Prescription Drug Rate-Setting Bill Dies on Sine Die

As the clock ticked closer and closer to midnight Monday, things looked bleak for the Drug Cost Commission bill that had made its way the House of Delegates just a week before. The bill, already pared down on its journey through the House, would have created a commission to explore the cost and accessibility of prescription drugs in Maryland.

 

But on Sine Die – the last day of the year’s legislative session – things move quickly, and a lot of bills come to the floor. This time, the drug cost commission wasn’t one of them.

 

The day after, advocates were picking through the rubble.

 

“It was out of time, there was just no time left,” said Maryland Citizens’ Health Initiative President Vincent DeMarco. “But there’s a strong desire to do this in the legislature.”

 

But not everybody cited time pressure as the main factor.

 

Del. Joseline Pena-Melnyk, chief sponsor
of the cost commission bill.
 

“The bottom line is that PhRMA killed the bill,” said Del. Joseline Peña-Melnyk (D-Prince George’s), the measure’s chief sponsor.

 

The legislation would have created two entities. The first was a Drug Cost Commission with five members appointed by various elected officials. It would have been tasked with collecting information on drug pricing and distribution in Maryland, assessing information collected from industry stakeholders and comparing the cost of drugs internationally.

 

The second was an advisory council of pharmaceutical industry representatives, consumer advocates and others the commission deemed necessary. It would have provided input on commission findings.

 

The commission was to then author a report every year until its dissolution in 2021 recommending measures to improve access to affordable medications in the state and ways for the United States to lower the cost of prescription drugs.

 

The commission was originally intended to serve as a regulator and rate-setter for prescription drugs and was required to investigate the cost of any drug suggested by a citizen. Manufacturers that charged too much or introduced a drug that exceeded the commission’s cost thresholds would have been forced to reimburse those negatively affected by the drug’s cost. Those that didn’t comply could have been disciplined by the state attorney general.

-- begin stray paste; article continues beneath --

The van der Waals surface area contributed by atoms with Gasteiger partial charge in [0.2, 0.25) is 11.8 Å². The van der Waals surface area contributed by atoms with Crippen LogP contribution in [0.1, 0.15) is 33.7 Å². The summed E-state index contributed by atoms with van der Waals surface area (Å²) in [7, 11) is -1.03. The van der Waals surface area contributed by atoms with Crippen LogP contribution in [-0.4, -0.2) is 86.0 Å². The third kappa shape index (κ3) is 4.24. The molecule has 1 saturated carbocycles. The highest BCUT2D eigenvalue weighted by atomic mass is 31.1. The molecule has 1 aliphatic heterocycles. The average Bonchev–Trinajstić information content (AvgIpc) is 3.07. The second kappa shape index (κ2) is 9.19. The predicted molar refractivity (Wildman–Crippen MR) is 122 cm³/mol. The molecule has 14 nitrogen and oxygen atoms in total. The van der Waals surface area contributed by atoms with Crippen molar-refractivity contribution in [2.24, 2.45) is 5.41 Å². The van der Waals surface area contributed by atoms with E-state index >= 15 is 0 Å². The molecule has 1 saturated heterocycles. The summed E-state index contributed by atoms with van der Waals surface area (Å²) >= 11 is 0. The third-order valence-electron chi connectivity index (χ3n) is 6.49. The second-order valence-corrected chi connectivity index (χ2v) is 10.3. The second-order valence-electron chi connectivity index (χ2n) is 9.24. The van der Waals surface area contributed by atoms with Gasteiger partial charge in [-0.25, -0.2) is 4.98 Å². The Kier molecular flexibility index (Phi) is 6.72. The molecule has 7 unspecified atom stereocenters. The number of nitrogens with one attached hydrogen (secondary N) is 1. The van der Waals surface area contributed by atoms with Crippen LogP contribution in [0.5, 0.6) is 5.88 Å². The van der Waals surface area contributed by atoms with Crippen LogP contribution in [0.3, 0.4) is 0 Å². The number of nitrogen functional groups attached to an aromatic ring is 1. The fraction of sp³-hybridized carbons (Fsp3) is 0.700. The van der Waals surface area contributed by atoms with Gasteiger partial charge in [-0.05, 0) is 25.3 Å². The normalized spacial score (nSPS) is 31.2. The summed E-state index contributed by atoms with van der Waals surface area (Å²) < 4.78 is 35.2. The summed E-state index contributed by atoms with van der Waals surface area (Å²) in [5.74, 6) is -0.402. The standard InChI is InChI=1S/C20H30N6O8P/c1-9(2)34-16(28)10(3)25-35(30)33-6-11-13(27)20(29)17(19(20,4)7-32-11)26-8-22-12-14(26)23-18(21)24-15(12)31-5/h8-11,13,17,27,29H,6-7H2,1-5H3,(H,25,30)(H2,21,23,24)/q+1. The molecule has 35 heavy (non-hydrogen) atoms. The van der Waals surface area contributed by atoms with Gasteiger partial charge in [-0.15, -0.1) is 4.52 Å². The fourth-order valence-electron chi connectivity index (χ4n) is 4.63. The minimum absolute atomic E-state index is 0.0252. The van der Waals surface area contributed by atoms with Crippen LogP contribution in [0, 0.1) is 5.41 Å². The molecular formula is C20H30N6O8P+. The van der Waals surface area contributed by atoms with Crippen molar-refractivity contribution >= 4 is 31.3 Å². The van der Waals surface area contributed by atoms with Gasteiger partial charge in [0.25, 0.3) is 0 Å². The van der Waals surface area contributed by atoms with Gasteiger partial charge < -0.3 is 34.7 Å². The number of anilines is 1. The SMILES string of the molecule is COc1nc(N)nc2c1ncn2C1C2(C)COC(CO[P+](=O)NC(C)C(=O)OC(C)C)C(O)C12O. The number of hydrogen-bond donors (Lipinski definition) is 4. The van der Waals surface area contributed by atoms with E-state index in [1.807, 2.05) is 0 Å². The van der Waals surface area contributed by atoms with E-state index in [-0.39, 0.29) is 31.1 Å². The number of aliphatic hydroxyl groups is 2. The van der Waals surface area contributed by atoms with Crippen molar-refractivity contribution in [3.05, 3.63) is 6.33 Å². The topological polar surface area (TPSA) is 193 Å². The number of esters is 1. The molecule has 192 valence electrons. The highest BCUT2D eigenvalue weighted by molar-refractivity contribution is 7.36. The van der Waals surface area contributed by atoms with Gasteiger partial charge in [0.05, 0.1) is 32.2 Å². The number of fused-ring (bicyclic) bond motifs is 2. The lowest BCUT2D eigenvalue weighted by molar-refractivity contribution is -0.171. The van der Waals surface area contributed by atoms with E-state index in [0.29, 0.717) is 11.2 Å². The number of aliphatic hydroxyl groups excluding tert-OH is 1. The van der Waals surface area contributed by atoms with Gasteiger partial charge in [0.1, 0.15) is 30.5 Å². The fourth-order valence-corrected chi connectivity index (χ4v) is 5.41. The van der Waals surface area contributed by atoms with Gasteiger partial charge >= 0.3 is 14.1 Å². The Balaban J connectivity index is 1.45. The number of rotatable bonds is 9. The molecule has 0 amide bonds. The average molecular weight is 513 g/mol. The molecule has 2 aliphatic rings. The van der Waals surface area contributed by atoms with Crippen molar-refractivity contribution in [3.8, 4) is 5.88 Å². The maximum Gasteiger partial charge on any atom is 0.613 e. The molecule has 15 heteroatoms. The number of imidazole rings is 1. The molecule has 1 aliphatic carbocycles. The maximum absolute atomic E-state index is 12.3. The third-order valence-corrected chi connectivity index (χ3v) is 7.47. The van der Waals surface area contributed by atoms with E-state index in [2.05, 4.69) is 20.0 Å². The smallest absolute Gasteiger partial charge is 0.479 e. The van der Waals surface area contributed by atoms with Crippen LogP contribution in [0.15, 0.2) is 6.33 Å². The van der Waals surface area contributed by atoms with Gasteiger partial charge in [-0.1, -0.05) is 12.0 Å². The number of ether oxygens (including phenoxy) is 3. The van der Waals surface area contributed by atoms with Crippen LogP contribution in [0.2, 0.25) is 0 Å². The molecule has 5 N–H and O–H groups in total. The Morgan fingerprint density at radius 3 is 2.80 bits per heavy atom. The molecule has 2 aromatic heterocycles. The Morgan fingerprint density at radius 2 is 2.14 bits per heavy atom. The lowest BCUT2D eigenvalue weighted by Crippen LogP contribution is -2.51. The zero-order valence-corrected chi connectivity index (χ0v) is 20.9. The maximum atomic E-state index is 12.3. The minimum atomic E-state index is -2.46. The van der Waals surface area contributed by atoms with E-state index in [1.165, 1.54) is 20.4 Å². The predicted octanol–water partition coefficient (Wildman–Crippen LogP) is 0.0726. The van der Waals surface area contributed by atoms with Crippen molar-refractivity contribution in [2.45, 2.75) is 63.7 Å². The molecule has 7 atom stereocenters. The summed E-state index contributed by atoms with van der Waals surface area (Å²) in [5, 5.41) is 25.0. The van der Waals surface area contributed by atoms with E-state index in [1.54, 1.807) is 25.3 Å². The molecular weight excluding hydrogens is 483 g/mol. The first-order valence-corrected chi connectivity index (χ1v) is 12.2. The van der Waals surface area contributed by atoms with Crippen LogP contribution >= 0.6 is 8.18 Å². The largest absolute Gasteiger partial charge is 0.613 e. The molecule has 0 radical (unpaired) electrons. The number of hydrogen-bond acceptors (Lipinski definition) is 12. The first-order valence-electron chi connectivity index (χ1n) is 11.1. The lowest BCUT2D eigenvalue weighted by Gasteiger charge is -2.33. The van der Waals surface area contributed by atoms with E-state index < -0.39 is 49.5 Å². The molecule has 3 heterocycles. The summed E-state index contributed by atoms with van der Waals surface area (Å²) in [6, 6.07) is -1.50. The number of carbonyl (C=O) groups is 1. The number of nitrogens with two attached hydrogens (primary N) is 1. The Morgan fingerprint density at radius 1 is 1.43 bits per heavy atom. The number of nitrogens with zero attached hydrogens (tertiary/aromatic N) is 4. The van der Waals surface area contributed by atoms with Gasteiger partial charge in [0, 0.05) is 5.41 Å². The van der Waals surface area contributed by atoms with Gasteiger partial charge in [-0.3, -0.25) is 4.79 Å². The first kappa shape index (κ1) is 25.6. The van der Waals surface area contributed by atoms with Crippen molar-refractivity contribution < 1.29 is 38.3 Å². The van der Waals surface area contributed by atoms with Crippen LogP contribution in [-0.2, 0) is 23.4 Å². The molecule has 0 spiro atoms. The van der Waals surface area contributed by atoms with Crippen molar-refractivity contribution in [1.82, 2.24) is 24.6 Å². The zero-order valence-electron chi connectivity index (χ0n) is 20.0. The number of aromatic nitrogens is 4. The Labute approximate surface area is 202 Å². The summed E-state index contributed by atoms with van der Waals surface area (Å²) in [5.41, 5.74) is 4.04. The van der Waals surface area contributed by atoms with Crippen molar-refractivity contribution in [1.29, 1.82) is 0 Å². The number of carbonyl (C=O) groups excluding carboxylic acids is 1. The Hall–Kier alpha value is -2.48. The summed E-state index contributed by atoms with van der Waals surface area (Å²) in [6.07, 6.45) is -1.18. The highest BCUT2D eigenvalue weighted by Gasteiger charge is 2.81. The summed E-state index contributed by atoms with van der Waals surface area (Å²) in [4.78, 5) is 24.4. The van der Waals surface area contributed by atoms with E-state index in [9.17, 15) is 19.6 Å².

Then came compromise and alterations in the House Health and Government Operations Committee.

 

With time, a new version of the commission took shape: an advisory body issuing annual reports on the cost of prescription drugs in the U.S. and in Maryland.

 

The bill had fewer teeth: its regulatory powers had been stripped, manufacturers were no longer required to report new prices, and its focus shifted from pharmaceutical manufacturers to all stages of the drug supply chain. It even had a new name, its current one, previously having been called the “Drug Cost Review Commission.” It received unanimous approval from the committee and near-unanimous approval from the House.

 

The bill was still being deliberated on the last day of the legislative session in the Senate Finance Committee, with some legislators raising concerns about the cost and timeline of the commission and suggesting amendments. Lobbyist Josh White, representing the Pharmaceutical Research & Manufacturers of America, raised two concerns: first, that sharing of information about drugs across state lines, as the bill recommended, could reveal confidential information; second, that the expedited timeline of the bill made it difficult for manufacturers to review the reports issued by the commission before the legislative session began.

 

In the Senate hearing, Peña-Melnyk described it as a uniquely bipartisan effort, reacting sharply to the prospect of further amendments.

 

“At this point, if we were to do what is being suggested, the bill will simply die,” she said.

 

She was right: amendments would have sent the bill back to conference committee, and on Sine Die there probably would not have been enough time to hammer out a deal.